Introducing the Research Data Stewards

Most faculties have appointed Research Data Stewards. They are the first point of contact and support and help researchers who have questions about data management in their research. This time we would like to introduce Brett Olivier form the Faculty of Science.

10/06/2020 | 10:45 AM

Brett, S.Research Data management is not an administrative task!

If you ask Brett Olivier, researcher and Research Data Steward at AIMMS (Amsterdam Institute of Molecular and Life Sciences) and the Faculty of Science, this is one of his biggest challenges. Good data management helps you to achieve better results in your research. "It is not only an administrative task that you have to perform, it really helps you to deal with your data in a structured way and to achieve optimal results with your research".

And Brett speaks from experience. Originally a researcher in systems biology, more specifically, Computational Systems Biology which tries to understand cellular processes using computer models. For example, understanding the growth of Bordetella pertussis, which causes whooping cough, to investigate how to improve production of a vaccine antigen. In this time of Corona very opportune.

10 years ago, Brett moved to the Netherlands from South Africa. He had the choice of Bordeaux and Amsterdam and eventually chose Amsterdam because of the good contacts he had already built up there from South Africa.

More recently he found himself focussing more on issues of researchers and data management. He regularly experienced how useful it is to preserve as much data as possible, and that it was useful to be able to find and reuse models years after they were last used. The same applies to any data, and a lot of time can be saved by properly storing data sets in a reusable way. If finding and reusing data is easy then one can immediately switch to investigating new research questions and making new discoveries. Good data management should therefore be done for yourself (and, of course also for other researchers and society as a whole).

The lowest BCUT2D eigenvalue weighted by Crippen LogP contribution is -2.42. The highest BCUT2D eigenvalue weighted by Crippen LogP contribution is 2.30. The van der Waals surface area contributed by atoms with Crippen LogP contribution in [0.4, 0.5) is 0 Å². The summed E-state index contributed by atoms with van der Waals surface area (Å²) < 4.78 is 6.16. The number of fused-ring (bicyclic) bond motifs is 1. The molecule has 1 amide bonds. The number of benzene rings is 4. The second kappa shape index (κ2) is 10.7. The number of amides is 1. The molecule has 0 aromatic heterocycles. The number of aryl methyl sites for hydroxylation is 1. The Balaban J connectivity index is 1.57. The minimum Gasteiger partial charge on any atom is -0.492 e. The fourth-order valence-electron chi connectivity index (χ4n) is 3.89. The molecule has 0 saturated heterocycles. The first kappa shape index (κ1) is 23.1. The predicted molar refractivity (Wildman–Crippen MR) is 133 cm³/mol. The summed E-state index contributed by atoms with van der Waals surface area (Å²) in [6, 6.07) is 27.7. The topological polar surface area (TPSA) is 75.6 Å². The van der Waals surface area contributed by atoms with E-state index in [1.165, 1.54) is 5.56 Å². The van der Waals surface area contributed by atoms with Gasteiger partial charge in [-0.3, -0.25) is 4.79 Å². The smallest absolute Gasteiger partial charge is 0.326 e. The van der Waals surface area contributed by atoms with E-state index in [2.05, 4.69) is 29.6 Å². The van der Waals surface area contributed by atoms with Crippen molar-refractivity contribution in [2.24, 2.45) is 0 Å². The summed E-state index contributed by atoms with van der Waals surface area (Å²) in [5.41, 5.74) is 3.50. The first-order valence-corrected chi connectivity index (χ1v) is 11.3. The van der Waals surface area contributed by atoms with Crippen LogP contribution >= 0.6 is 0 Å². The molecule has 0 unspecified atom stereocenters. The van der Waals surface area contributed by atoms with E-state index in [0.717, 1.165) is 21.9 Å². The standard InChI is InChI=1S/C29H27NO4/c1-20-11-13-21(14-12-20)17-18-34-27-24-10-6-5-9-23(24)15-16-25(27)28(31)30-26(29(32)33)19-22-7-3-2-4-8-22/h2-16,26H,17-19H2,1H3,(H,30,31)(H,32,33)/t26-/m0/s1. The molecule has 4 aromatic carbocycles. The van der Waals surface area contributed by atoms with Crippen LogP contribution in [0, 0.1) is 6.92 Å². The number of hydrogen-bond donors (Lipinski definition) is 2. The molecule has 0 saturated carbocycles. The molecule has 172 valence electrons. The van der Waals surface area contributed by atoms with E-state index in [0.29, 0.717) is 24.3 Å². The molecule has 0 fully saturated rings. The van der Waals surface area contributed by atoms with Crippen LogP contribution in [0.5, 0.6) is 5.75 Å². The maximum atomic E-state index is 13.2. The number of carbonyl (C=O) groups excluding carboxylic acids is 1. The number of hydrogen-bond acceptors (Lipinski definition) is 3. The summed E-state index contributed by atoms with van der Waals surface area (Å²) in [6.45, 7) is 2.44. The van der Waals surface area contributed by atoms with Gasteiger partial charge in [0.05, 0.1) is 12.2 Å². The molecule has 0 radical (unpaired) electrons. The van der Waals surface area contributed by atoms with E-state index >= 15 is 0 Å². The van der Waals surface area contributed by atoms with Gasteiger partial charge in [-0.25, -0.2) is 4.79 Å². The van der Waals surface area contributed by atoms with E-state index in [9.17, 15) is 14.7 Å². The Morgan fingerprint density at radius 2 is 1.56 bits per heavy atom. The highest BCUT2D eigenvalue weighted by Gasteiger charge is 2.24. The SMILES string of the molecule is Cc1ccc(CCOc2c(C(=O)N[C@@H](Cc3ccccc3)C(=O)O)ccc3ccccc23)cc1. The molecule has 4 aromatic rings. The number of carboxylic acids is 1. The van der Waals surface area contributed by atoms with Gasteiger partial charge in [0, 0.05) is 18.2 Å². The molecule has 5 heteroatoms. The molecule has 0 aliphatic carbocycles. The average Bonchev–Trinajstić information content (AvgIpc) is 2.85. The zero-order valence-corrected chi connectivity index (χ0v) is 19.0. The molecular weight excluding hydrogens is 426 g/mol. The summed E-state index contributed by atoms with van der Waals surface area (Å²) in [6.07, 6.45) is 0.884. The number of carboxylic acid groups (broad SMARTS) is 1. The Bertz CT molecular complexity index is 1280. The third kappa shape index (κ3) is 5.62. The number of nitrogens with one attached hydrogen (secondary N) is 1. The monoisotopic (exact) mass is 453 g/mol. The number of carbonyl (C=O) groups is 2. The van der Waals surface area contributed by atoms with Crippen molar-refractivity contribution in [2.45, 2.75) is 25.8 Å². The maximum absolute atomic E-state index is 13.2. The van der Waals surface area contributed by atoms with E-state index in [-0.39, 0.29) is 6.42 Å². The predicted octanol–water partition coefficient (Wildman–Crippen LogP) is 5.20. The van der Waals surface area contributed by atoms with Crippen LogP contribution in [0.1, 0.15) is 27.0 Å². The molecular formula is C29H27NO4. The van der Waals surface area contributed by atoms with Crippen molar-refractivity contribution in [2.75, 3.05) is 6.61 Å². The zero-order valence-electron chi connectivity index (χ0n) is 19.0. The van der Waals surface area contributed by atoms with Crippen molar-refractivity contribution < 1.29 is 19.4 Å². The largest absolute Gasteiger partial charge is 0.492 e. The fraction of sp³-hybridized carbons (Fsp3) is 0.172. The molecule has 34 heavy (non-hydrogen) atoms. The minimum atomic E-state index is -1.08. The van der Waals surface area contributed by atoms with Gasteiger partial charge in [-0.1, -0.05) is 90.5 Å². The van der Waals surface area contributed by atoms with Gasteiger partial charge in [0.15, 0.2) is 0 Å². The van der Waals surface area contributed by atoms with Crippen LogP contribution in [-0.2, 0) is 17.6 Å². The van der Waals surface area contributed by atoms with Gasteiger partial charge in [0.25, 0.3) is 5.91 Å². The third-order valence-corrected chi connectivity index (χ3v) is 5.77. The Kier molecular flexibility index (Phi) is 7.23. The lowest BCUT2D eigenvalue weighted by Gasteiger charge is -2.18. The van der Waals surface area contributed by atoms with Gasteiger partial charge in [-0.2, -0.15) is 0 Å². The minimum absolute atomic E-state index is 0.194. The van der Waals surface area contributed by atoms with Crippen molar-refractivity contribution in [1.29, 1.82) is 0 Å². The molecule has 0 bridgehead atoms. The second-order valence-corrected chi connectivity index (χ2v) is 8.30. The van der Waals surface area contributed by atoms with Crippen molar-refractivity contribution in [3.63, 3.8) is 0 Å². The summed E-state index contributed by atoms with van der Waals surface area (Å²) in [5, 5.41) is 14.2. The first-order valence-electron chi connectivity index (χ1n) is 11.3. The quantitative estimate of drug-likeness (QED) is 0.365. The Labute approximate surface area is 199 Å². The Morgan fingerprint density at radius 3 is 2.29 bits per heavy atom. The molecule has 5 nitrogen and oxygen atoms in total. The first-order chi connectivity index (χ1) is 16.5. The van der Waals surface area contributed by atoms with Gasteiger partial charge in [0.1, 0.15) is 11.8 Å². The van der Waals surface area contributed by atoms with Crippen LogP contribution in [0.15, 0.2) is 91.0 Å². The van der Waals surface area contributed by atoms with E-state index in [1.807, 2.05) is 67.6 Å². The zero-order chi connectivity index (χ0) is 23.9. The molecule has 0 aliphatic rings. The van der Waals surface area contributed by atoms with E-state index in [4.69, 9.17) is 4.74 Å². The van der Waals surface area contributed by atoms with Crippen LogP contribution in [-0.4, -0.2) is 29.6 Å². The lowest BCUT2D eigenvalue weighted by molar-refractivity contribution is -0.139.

But where should you start as a researcher if you want to better organize your data management? "Don't make it too difficult", is Brett's advice. “Start with a global plan in which you describe:

- Which data will I use as input for my research?

- What data do I produce during my research?

- Where do I store that data and how am I going to make it accessible?”

Brett is of course more than willing to support this. For this, he can offer very specific help in his own field and more general RDM advice for other disciplines in BETA. To ensure that everyone has access to RDM information, Brett and his colleague Christine Dijk have started a network of Research Data Management (RDM) coordinators. The aim is to appoint a coordinator for each section where they can gather topics with their colleagues and discuss them with Brett and Christine. Conversely, the coordinators can spread knowledge and experience throughout the faculty.

There is still a lot of work to be done, but much information is already available. "Just start," would be Brett's advice. If you properly record your own data, not only will others benefit greatly from it, you will as well. In that sense it’s a win-win situation.

Interested? If you want to know more about data management at the Faculty of Science, please do not hesitate to contact Brett Olivier. And look here for an overview of all Research Data Stewards.